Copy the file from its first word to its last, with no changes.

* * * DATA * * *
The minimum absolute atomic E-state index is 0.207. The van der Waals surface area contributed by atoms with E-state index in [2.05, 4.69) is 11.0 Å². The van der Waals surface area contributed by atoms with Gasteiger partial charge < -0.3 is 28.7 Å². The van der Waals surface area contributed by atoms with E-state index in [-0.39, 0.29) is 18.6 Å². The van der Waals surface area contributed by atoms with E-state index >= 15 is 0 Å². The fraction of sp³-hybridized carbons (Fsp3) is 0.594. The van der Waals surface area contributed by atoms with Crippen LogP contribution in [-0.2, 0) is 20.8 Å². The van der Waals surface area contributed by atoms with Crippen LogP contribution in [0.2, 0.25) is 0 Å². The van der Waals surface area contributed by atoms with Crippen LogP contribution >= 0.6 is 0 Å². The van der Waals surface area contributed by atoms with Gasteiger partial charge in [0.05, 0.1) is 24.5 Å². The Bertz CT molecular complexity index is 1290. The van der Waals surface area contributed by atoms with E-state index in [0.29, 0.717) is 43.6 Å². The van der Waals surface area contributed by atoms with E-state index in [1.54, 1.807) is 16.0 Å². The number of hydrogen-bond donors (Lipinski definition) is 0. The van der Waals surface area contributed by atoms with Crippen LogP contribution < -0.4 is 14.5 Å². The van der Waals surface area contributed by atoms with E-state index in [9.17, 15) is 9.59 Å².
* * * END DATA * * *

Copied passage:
The minimum absolute atomic E-state index is 0.207. The van der Waals surface area contributed by atoms with E-state index in [2.05, 4.69) is 11.0 Å². The van der Waals surface area contributed by atoms with Gasteiger partial charge < -0.3 is 28.7 Å². The van der Waals surface area contributed by atoms with E-state index in [-0.39, 0.29) is 18.6 Å². The van der Waals surface area contributed by atoms with E-state index >= 15 is 0 Å². The fraction of sp³-hybridized carbons (Fsp3) is 0.594. The van der Waals surface area contributed by atoms with Crippen LogP contribution in [-0.2, 0) is 20.8 Å². The van der Waals surface area contributed by atoms with Crippen LogP contribution in [0.2, 0.25) is 0 Å². The van der Waals surface area contributed by atoms with Crippen LogP contribution >= 0.6 is 0 Å². The van der Waals surface area contributed by atoms with Gasteiger partial charge in [0.05, 0.1) is 24.5 Å². The Bertz CT molecular complexity index is 1290. The van der Waals surface area contributed by atoms with E-state index in [0.29, 0.717) is 43.6 Å². The van der Waals surface area contributed by atoms with E-state index in [1.54, 1.807) is 16.0 Å². The number of hydrogen-bond donors (Lipinski definition) is 0. The van der Waals surface area contributed by atoms with Crippen LogP contribution < -0.4 is 14.5 Å². The van der Waals surface area contributed by atoms with E-state index in [9.17, 15) is 9.59 Å².